In his essay, No compulsion in religion, Dr Hasan makes various points in regards to Islam, free choice and extremism. During the discussion, the Sheikh listed up key points in regards to this. The most striking were: blasphemy has to be defined in a global context, and blasphemy laws are used by repressive governments to attack minorities; faith has to be based on free choice – liberty underpins religion due to the fact that God grants us free will; non-genuine religious practice, such as Islamism, is forced upon people by extremists; the Quran openly advocates open debate; in the Quran open thought, reflection and learning are key messages; in regards to criticism of Islam, the Quran advocates to “turn the other cheek”, to put in in Biblical terms. Something that in the Quran is termed “hold your hand”.
After some very informative and interesting comments by Sheikh Dr Hasan, it was Mr Aslam’s turn to take the reins of the discussion. He focused on liberal democracy’s compatibility with Islam, and reflected on the strong-points of his book. He firstly began by focusing his attention on the father of Liberalism, John Locke, and his philosophy’s dealings with Islam. Locke’s writings were heavily influenced by his teacher, and by his best friend, both of whom had strong links to Islam. Because of this, said Mr Aslam, many of liberalism’s ideas were actually taken or at least deeply influenced by Islam. Secondly he turned his focus to Sharia. These are laws, he said, that are meant at protecting the freedom of people. “Sharia preserves life, freedom and family” he continued, before pointing to the fact that Islam then indirectly gave rise to liberalism. Thirdly, Mr Aslam spoke of the nation state, and how these are incompatible with Islam. The rule of law, equality, accountability and free markets, however, which modern democratic nation states thrive off, are hard principles of the Quran. Yet another link to Liberalism and Islam.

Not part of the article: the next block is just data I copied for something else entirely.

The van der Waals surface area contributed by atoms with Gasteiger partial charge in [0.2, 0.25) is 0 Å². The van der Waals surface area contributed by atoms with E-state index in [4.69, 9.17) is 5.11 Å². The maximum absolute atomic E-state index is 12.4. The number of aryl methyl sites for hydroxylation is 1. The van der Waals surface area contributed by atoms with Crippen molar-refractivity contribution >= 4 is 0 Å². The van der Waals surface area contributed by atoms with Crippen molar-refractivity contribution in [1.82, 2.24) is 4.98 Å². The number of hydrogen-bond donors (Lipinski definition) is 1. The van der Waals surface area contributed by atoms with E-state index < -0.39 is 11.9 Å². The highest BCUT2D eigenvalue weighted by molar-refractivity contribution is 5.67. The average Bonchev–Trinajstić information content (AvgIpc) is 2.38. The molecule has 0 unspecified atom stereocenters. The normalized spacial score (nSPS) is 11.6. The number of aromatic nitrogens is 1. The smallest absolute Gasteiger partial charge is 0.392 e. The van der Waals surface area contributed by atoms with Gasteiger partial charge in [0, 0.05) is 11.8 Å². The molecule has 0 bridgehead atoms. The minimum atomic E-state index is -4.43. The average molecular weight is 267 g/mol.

The panellist finished off by giving his thoughts on the future of liberalism in Muslim countries, and how he believed this would only bear fruits without foreign/western intervention. It is up to Muslim countries to find their own path to liberal and democratic societies.